If you’re working on your retirement savings strategy for 2023 you need to know exactly how much you can sock away. The Internal Revenue Service routinely adjusts the annual contribution limits for different types of retirement plans, including 401(k)s and IRAs. For 2023 there are a few key changes that take effect. Here’s a rundown of what you can expect if you’re looking to max out your retirement plan this year. Consider working with a financial advisor as you create or update a retirement plan.
Defined Contribution Plans
A defined contribution plan is any plan that allows you to chip in money towards your own retirement. Your employer can also make contributions but they’re not required to. Defined contribution plans include 401(k)s, 403(b) accounts, 457 accounts and the federal Thrift Savings Plan.
For 2023, the limit on contributions for these types of plans is $22,500 in 2023, $30,000 for those 50 and older.
Find out now: How much do I need to save for retirement?
Defined Benefit Plans
Defined benefit plans may allow employee contributions but they’re typically funded solely by the employer. This type of retirement plan is designed to pay you a specific amount of money once you retire. Your total benefit amount is calculated based on what your employer has put in, your salary at retirement and your years of service.
For 2023, the total annual benefit you’re entitled to is the lesser of 100% of your average compensation for your three highest consecutive calendar years or $265,000.
Related Article: 5 Ways You Could Be Sabotaging Your Retirement
Individual Retirement Accounts
The contribution limits for traditional and Roth IRAs are $6,500 for 2023 and a $1,000 catch-up contribution limit for people who are 50 or over. While these limits are unchanged, the IRS did make some adjustments to the income phase-out limits for Roth IRA contributions.
For tax year 2023, single filers and heads of household with a MAGI from at least $138,000 up to $153,000 can only contribute a reduced amount. If you file single and make equal to or more than $153,000, you cannot contribute to a Roth IRA at all.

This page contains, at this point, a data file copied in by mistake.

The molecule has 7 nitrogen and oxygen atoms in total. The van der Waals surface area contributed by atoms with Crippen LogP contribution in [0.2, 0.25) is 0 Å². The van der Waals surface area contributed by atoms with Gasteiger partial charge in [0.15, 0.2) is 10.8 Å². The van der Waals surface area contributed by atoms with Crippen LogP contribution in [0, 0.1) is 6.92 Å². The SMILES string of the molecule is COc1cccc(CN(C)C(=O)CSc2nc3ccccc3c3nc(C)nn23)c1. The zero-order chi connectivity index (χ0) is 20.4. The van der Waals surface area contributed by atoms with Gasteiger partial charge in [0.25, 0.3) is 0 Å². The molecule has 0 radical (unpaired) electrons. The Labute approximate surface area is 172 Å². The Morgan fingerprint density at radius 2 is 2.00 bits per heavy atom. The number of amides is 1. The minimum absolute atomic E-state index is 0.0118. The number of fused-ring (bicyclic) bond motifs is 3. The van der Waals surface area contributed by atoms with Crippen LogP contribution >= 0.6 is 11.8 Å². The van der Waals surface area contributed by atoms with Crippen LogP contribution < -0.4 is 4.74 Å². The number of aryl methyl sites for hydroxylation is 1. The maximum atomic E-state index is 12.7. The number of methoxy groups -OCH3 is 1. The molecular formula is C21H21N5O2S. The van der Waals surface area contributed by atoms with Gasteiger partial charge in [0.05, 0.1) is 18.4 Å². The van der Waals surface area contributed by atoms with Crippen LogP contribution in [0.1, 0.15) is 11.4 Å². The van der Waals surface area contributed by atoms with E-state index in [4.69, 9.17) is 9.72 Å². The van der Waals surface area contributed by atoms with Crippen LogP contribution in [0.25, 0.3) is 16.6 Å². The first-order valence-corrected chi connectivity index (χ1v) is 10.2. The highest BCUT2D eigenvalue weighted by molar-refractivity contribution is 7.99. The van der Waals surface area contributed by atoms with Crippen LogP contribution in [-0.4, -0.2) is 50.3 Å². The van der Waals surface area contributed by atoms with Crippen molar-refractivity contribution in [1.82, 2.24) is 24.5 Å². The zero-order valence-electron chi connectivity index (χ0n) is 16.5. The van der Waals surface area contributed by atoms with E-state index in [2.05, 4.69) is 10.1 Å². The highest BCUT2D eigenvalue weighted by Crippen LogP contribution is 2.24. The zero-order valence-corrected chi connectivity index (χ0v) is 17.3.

For tax year 2023, married couples filing jointly have an income phase-out range of $218,000 up to $228,000. No contributions are allowed if the couple’s MAGI is equal to or more than $228,000. If you’re married, but filing separately, your phase-out range is the same as that of single filers, though it only applies if you and your spouse don’t live together.
SIMPLE and SEP IRAs
If you work for a smaller company or you’re self-employed, you may be able to contribute to a SIMPLE or SEP IRA. Small business owners can use a SIMPLE IRA to contribute money towards retirement for themselves or their employees. Employees can also contribute to the plan through salary deferrals. An SEP IRA or simplified employee pension allows employers to contribute directly to an IRA on behalf of their employees. You can also set up this type of retirement account if you’re self-employed.
Retirement plans offered through your employer can either be defined benefit plans, such as a pension, or defined contribution plans, like a 403(b), 457 or 401(k) plan. If you’re enrolled in any of the above, you can defer up to $22,500 of your salary into your account for 2023. The maximum 401(k) contribution limit also applies to federal employees who participate in the Thrift Savings Plan. This cap doesn’t include employer matching contributions.
Although your company match is not included in maximum 401(k) contribution limits, the IRS does cap the total sum of your contributions and your employer’s contributions. For 2023, the cap is the lesser of either 100% of employee compensation or $66,000. Note that these caps don’t include catch-up contributions, which can be up to $7,500 for those 50 or older.
Retirement Saver’s Credit
Two of the most common options available are SEP and SIMPLE IRAs. Which one you choose depends on your business structure and whether you have any employees, but generally, both plans offer more benefits than you’d get with a traditional IRA. For 2023, you can contribute a maximum of $66,000 in a SEP IRA or $15,500 for a SIMPLE IRA in 2023.
If you own a sole proprietorship or your only employee is your spouse, a solo 401(k) may also be a good choice. The 2022 contribution limits are the same as a SEP IRA and your contributions grow on a tax-deferred basis.
The government adjusts the annual contribution limits you may take for different types of retirement plans, including 401(k)s, SEPs and IRAs. If you’re aiming to maximize your retirement savings be sure you know what the 2022 contribution limits have been adjusted to.
Tips on Retirement
- When it comes to your retirement you can’t afford to miss out on an opportunity to save. That’s where the insight and guidance of a financial advisor can be so valuable. Finding a financial advisor doesn’t have to be hard. SmartAsset’s free tool matches you with up to three vetted financial advisors who serve your area, and you can interview your advisor matches at no cost to decide which one is right for you. If you’re ready to find an advisor who can help you achieve your financial goals, get started now.
- Our free retirement calculator will help you determine how much you need to save for retirement.
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